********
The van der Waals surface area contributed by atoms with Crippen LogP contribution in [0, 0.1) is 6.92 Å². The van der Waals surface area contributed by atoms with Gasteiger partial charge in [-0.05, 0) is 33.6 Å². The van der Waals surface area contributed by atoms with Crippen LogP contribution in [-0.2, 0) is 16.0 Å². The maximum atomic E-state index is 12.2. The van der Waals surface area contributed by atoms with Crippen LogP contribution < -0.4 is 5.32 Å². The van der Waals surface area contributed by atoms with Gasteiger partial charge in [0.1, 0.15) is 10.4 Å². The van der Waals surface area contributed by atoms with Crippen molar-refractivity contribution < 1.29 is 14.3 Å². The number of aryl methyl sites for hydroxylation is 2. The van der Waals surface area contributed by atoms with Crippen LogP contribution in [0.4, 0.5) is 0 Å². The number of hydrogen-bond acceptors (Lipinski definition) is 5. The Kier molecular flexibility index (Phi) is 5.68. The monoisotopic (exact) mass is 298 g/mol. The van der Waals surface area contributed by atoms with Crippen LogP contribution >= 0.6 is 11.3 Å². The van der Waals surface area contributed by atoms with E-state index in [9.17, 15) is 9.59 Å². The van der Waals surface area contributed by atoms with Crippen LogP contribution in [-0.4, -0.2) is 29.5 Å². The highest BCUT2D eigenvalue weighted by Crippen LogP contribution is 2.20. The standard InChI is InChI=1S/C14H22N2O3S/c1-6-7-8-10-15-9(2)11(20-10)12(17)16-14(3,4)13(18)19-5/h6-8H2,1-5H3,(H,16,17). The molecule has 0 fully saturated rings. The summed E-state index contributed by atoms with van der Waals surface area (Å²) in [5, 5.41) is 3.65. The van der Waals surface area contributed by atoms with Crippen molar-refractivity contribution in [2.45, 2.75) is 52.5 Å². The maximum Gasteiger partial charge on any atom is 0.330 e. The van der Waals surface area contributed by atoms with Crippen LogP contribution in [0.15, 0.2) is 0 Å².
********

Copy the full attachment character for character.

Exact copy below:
The van der Waals surface area contributed by atoms with Crippen LogP contribution in [0, 0.1) is 6.92 Å². The van der Waals surface area contributed by atoms with Gasteiger partial charge in [-0.05, 0) is 33.6 Å². The van der Waals surface area contributed by atoms with Crippen LogP contribution in [-0.2, 0) is 16.0 Å². The maximum atomic E-state index is 12.2. The van der Waals surface area contributed by atoms with Crippen LogP contribution < -0.4 is 5.32 Å². The van der Waals surface area contributed by atoms with Gasteiger partial charge in [0.1, 0.15) is 10.4 Å². The van der Waals surface area contributed by atoms with Crippen molar-refractivity contribution < 1.29 is 14.3 Å². The number of aryl methyl sites for hydroxylation is 2. The van der Waals surface area contributed by atoms with Crippen LogP contribution in [0.4, 0.5) is 0 Å². The number of hydrogen-bond acceptors (Lipinski definition) is 5. The Kier molecular flexibility index (Phi) is 5.68. The monoisotopic (exact) mass is 298 g/mol. The van der Waals surface area contributed by atoms with Crippen LogP contribution >= 0.6 is 11.3 Å². The van der Waals surface area contributed by atoms with E-state index in [9.17, 15) is 9.59 Å². The van der Waals surface area contributed by atoms with Crippen LogP contribution in [-0.4, -0.2) is 29.5 Å². The highest BCUT2D eigenvalue weighted by Crippen LogP contribution is 2.20. The standard InChI is InChI=1S/C14H22N2O3S/c1-6-7-8-10-15-9(2)11(20-10)12(17)16-14(3,4)13(18)19-5/h6-8H2,1-5H3,(H,16,17). The molecule has 0 fully saturated rings. The summed E-state index contributed by atoms with van der Waals surface area (Å²) in [5, 5.41) is 3.65. The van der Waals surface area contributed by atoms with Crippen molar-refractivity contribution in [2.45, 2.75) is 52.5 Å². The maximum Gasteiger partial charge on any atom is 0.330 e. The van der Waals surface area contributed by atoms with Crippen LogP contribution in [0.15, 0.2) is 0 Å².